How My Ancestors Helped to Build a Town
There was a time, going back 150 years or more, when for one small town in Jamaica, my paternal ancestors were a big deal.
Walkerswood in St. Ann, northern Jamaica, is most famous for its jerk sauce. As someone declared, “Walkerswood is the Jamaican Jerk sauce by which all others are measured.”
Walkerswood Caribbean Foods grew out of a community cooperative that took shape in the 1970’s. Residents in the town and a few from surrounding communities began creating crafts and other items.
Christine, my mom, became a member of the cooperative. She would take raw wool home and deputize the children in the house to help her to wash, dry, and then weave the wool. She would dye the yarn and knitted it into hats, sweaters, table mats, and other items.
The cooperative diversified into food items. Mama would take home large quantities of crude cornflakes, oftentimes more than we could consume. It was nowhere close to the quality of imported brands sold in supermarkets. The first forays into jerk sauce occurred in about 1976.
From those humble beginnings, Walkerswood Caribbean Foods, with about 80 employees, is now an important niche exporter of about 20 varieties of spices and associated products such as pepper sauce, curry paste, barbecue sauce, and various iterations of jerk seasoning. Its products are sold in the United States, Canada, the United Kingdom, New Zealand, and elsewhere in the Caribbean.
The town, Walkerswood, owes its existence and relative affluence to two families–the Pringles/Simsons and the Harveys/Henrys.
The Harveys, a black family, came into hundreds of acres of land sometime in the 1800’s. As to how and exactly when they did so is not yet clear. What is undisputed is that they owned the land before the 1880’s. It was not common for black Jamaicans to own that much land at that time in Jamaica’s history so soon after the end of enslavement in 1838. While it is conjecture at this point, it seems that the Harveys may have come into the land as early as the 1840’s or 1850’s, and likely by the 1860’s.
In March 1882, one of the Harvey girls, Matilda, 24, married Thomas Henry, 26. They are my great-grandparents. In March 1881, exactly a year earlier, Thomas’ older brother, Richard, 37, had married Elizabeth, 31, a widow who seemed to have previously been married to a Harvey. It was the second marriage as well for Richard, a widower.
Most of the land appeared to have fallen under Thomas and Matilda’s control. For reasons not yet clear to us, my great grandparents sold off most of the land while giving some of it away. The schools, community center, and several churches, such as the old Baptist church (that I attended as a child), the newer Baptist church, and the Methodist church, were all built on Harvey land, likely given freely to the community and churches. Some of the land was later acquired by Reynolds, a bauxite mining company. Most of it was bought by residents who built their homes. One guess is that more than 50 percent of Walkerswood residential homes are built on land once owned by Harvey/Henry.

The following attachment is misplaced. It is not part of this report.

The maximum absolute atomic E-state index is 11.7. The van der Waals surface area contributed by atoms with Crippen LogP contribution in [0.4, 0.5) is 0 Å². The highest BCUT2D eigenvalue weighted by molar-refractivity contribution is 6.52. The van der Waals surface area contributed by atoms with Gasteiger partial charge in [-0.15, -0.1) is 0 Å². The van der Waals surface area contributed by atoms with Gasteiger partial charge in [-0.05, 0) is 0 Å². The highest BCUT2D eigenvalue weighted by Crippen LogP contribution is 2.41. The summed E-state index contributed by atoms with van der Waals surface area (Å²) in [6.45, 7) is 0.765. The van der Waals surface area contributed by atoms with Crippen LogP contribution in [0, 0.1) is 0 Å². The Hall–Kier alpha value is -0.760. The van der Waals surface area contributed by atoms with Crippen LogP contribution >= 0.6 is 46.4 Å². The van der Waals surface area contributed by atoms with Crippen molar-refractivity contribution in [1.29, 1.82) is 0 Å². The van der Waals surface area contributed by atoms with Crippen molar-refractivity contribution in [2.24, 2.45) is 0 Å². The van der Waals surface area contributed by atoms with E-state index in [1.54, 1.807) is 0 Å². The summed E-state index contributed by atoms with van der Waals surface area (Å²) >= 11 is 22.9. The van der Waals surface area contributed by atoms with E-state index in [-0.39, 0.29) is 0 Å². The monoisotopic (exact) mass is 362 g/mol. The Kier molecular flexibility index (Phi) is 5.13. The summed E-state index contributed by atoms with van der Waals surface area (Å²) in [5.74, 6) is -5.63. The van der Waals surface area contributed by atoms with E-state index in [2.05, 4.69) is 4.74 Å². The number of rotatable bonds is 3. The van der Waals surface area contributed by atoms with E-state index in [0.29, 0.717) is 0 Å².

An uncle, Alton Henry, whose family and ours traveled to church together while I was a child, played a role in the early movement that was the precursor to the 1970’s Walkerswood cooperative.
Martin Henry (no relation to us) passed on the story as told to him by Norman Girvan, a leading university professor and researcher in Jamaica and the son of Thom and Rita Girvan. Minnie Simson and her daughter, Fiona, owners of the Bromley estate had come in contact with moral rearmament (MRA) out of England. Bromley became a center for MRA meetings, for development activism, and for devotion…. There were these two men from the village, Peter Hinds and Alton Henry…[who] used to come to Mrs. Simson’s every Sunday morning for prayers, and right after prayers Thom [Girvan] would start talking to them and asking them what were their greatest needs. Out of that he formed the Walkerswood Pioneer Club with the two men as leaders.
Though the club was founded in Walkerswood in St. Ann, the decision was made to establish the first cooperative farm in Lucky Hill in the parish of St. Mary, less than ten miles away. Alton, my father’s oldest brother, moved to New Pen in Lucky Hill and oversaw the cooperative farm there.
Uncle Alton inherited much of the land not sold off or given away that was still in Henry hands in Walkerswood. He was “head cook” and “bottle washer” in the Baptist church of my childhood–organist, choirmaster, church secretary, and deacon. Little did I know that he was also scion of large tracts of land near the church, the land on which the church was built, and in the Cottage area of Walkerswood.
The Pringles were possibly the wealthiest family on the island. A Scottish doctor, John Pringle, moved to Jamaica in the 1870’s, married into wealth and privilege on the island, and gradually took ownership of several large properties, including Bromley.
Minnie Simson inherited the Bromley property from her father, John Pringle and, along with her daughter, Fiona, was instrumental in the formation of the Pioneer Club in Walkerswood and the cooperative farm at New Pen in Lucky Hill.
The Simsons also helped to form the Walkerswood Community Council. Among the initiatives of the council was the creation of Cottage Industries, which later grew into what is now Walkerswood Caribbean Foods, currently located on land that was previously part of the Bromley property.
It appears Walkerswood would not be what it is today without the generosity of these two families, one black, one white, who acted independently of each other, but whose lives also converged in unexpected ways to make Walkerswood a growing, thriving, and prosperous community.